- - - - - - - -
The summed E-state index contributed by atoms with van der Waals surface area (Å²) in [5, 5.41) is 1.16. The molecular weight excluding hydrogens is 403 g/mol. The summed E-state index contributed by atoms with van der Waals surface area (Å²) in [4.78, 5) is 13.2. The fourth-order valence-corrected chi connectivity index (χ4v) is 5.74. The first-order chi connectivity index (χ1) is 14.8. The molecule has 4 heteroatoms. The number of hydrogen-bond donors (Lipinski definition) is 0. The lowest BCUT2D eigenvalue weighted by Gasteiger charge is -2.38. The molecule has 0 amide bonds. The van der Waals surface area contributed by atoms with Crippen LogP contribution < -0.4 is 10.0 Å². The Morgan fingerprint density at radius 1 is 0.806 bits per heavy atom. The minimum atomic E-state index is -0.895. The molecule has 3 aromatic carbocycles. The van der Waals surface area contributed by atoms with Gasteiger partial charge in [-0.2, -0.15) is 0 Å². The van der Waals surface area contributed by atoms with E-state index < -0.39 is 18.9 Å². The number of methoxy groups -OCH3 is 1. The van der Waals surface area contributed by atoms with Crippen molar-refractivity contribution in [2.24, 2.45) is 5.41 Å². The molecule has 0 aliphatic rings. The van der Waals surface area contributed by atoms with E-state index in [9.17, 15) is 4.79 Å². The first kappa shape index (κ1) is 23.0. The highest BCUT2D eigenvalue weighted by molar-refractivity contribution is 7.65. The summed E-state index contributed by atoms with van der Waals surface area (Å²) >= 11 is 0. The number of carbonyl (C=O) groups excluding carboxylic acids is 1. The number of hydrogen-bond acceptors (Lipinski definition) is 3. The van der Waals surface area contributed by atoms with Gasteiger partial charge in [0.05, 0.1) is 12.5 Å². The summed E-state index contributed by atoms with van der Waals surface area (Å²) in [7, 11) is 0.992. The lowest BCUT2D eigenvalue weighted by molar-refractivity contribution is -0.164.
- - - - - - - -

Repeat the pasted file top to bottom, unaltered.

The summed E-state index contributed by atoms with van der Waals surface area (Å²) in [5, 5.41) is 1.16. The molecular weight excluding hydrogens is 403 g/mol. The summed E-state index contributed by atoms with van der Waals surface area (Å²) in [4.78, 5) is 13.2. The fourth-order valence-corrected chi connectivity index (χ4v) is 5.74. The first-order chi connectivity index (χ1) is 14.8. The molecule has 4 heteroatoms. The number of hydrogen-bond donors (Lipinski definition) is 0. The lowest BCUT2D eigenvalue weighted by Gasteiger charge is -2.38. The molecule has 0 amide bonds. The van der Waals surface area contributed by atoms with Crippen LogP contribution < -0.4 is 10.0 Å². The Morgan fingerprint density at radius 1 is 0.806 bits per heavy atom. The minimum atomic E-state index is -0.895. The molecule has 3 aromatic carbocycles. The van der Waals surface area contributed by atoms with Gasteiger partial charge in [-0.2, -0.15) is 0 Å². The van der Waals surface area contributed by atoms with E-state index < -0.39 is 18.9 Å². The number of methoxy groups -OCH3 is 1. The van der Waals surface area contributed by atoms with Crippen molar-refractivity contribution in [2.24, 2.45) is 5.41 Å². The molecule has 0 aliphatic rings. The van der Waals surface area contributed by atoms with E-state index in [9.17, 15) is 4.79 Å². The first kappa shape index (κ1) is 23.0. The highest BCUT2D eigenvalue weighted by molar-refractivity contribution is 7.65. The summed E-state index contributed by atoms with van der Waals surface area (Å²) >= 11 is 0. The number of carbonyl (C=O) groups excluding carboxylic acids is 1. The number of hydrogen-bond acceptors (Lipinski definition) is 3. The van der Waals surface area contributed by atoms with Gasteiger partial charge in [0.05, 0.1) is 12.5 Å². The summed E-state index contributed by atoms with van der Waals surface area (Å²) in [7, 11) is 0.992. The lowest BCUT2D eigenvalue weighted by molar-refractivity contribution is -0.164.